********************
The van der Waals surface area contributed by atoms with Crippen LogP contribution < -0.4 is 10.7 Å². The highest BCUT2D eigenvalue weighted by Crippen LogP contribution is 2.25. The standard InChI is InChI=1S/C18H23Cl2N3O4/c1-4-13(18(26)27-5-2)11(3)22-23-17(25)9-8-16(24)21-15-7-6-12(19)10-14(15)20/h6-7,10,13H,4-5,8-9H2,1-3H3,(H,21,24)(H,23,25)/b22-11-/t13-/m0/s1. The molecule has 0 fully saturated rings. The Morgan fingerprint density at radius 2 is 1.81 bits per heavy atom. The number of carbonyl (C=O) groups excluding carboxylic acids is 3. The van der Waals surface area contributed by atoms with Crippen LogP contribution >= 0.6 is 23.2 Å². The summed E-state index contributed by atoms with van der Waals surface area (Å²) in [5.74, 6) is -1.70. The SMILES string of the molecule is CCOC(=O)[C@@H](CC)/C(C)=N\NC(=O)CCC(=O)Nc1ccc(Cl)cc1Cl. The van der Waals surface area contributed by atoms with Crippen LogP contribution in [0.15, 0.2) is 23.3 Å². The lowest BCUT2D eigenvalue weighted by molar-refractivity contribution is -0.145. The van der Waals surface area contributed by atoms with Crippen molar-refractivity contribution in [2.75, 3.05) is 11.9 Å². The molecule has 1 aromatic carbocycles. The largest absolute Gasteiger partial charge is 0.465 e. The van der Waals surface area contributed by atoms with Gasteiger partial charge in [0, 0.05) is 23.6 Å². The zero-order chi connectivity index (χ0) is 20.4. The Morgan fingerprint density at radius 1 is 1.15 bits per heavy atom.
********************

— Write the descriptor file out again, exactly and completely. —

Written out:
The van der Waals surface area contributed by atoms with Crippen LogP contribution < -0.4 is 10.7 Å². The highest BCUT2D eigenvalue weighted by Crippen LogP contribution is 2.25. The standard InChI is InChI=1S/C18H23Cl2N3O4/c1-4-13(18(26)27-5-2)11(3)22-23-17(25)9-8-16(24)21-15-7-6-12(19)10-14(15)20/h6-7,10,13H,4-5,8-9H2,1-3H3,(H,21,24)(H,23,25)/b22-11-/t13-/m0/s1. The molecule has 0 fully saturated rings. The Morgan fingerprint density at radius 2 is 1.81 bits per heavy atom. The number of carbonyl (C=O) groups excluding carboxylic acids is 3. The van der Waals surface area contributed by atoms with Crippen LogP contribution >= 0.6 is 23.2 Å². The summed E-state index contributed by atoms with van der Waals surface area (Å²) in [5.74, 6) is -1.70. The SMILES string of the molecule is CCOC(=O)[C@@H](CC)/C(C)=N\NC(=O)CCC(=O)Nc1ccc(Cl)cc1Cl. The van der Waals surface area contributed by atoms with Crippen LogP contribution in [0.15, 0.2) is 23.3 Å². The lowest BCUT2D eigenvalue weighted by molar-refractivity contribution is -0.145. The van der Waals surface area contributed by atoms with Crippen molar-refractivity contribution in [2.75, 3.05) is 11.9 Å². The molecule has 1 aromatic carbocycles. The largest absolute Gasteiger partial charge is 0.465 e. The van der Waals surface area contributed by atoms with Gasteiger partial charge in [0, 0.05) is 23.6 Å². The zero-order chi connectivity index (χ0) is 20.4. The Morgan fingerprint density at radius 1 is 1.15 bits per heavy atom.